Louise Walker and J.T. Heineck of the Experimental Aero-Physics Branch at NASA’s Ames Research Center, Moffett Field, Calif., are learning how to see shape and detail in blindingly bright plumes of rocket fire. The two researchers were funded by the Space Shuttle Program to document the final shuttle launch, STS-135, with their distinctive images. Image fusion is a technique which begins with image files taken simultaneously at nearly identical angles and positions, each with different filters. The images are processed through minute alignment and warping to match camera angles precisely and account for the inches between each camera’s position. The technique could have significant benefits for future space transportation systems, through imaging new rocket motor development and the Ames arc jets, which test aerothermodynamic heating a spacecraft endures throughout atmospheric re-entry and tests of thermal protection systems and materials.
In case you ever find yourself in a space shuttle with a Hasselblad in hand, NASA’s Hasselblad Astronaut Manual would be pretty useful.
via Laughing Squid
Spacecrafts Streak Over Colorado
Credit & Copyright: Robert Arn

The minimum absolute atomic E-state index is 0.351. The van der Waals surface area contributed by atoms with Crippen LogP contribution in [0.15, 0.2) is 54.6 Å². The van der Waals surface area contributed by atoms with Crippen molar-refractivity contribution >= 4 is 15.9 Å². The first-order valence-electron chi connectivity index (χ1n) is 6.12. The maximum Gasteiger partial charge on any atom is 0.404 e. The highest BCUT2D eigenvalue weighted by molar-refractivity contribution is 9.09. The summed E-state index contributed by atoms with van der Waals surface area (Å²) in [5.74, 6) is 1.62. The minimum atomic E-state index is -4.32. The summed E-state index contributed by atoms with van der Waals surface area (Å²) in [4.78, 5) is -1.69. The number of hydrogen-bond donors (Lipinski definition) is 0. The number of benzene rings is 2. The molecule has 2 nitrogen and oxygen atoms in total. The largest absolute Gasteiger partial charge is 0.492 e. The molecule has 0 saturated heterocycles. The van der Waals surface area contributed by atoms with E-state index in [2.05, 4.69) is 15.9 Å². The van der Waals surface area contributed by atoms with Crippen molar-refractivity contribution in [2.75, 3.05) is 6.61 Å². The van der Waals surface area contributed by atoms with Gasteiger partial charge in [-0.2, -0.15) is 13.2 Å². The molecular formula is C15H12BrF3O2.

Explanation: Have you ever seen a “star” drifting slowly overhead, but not known what it was? Sometimes even pointing it out to friends or family will only lead to ashrug. What you are seeing, most likely, is a spacecraft in low Earth orbit reflecting back sunlight as it circles the Earth once every 90 minutes or so. Two of the brighter spacecraft in the present day sky are the International Space Station (ISS), and, when it is up, a NASA space shuttle. As relative orientations change, the brightness of reflections may also change, sometimes suddenly. Another source of bright drifting objects, Iridium communication satellites, may even appear to flare up to become brighter than any other sky object for a few seconds. Pictured above, two bright points of light separated by only a few degrees drifted together across the sky aboveLory State Park, Colorado, USA last week, just after sunset. These lights were were the ISS and the space shuttle Discovery, which had undocked from the ISS a few hours earlier. Given a digital fusion of many separate camera exposures and a wide angle perspective, the pair appears above as streaks in front of point-like stars.Web sites now exist that can help you identify unknown “drifters” and even predict the time of the next pass of the ISS visible from your location.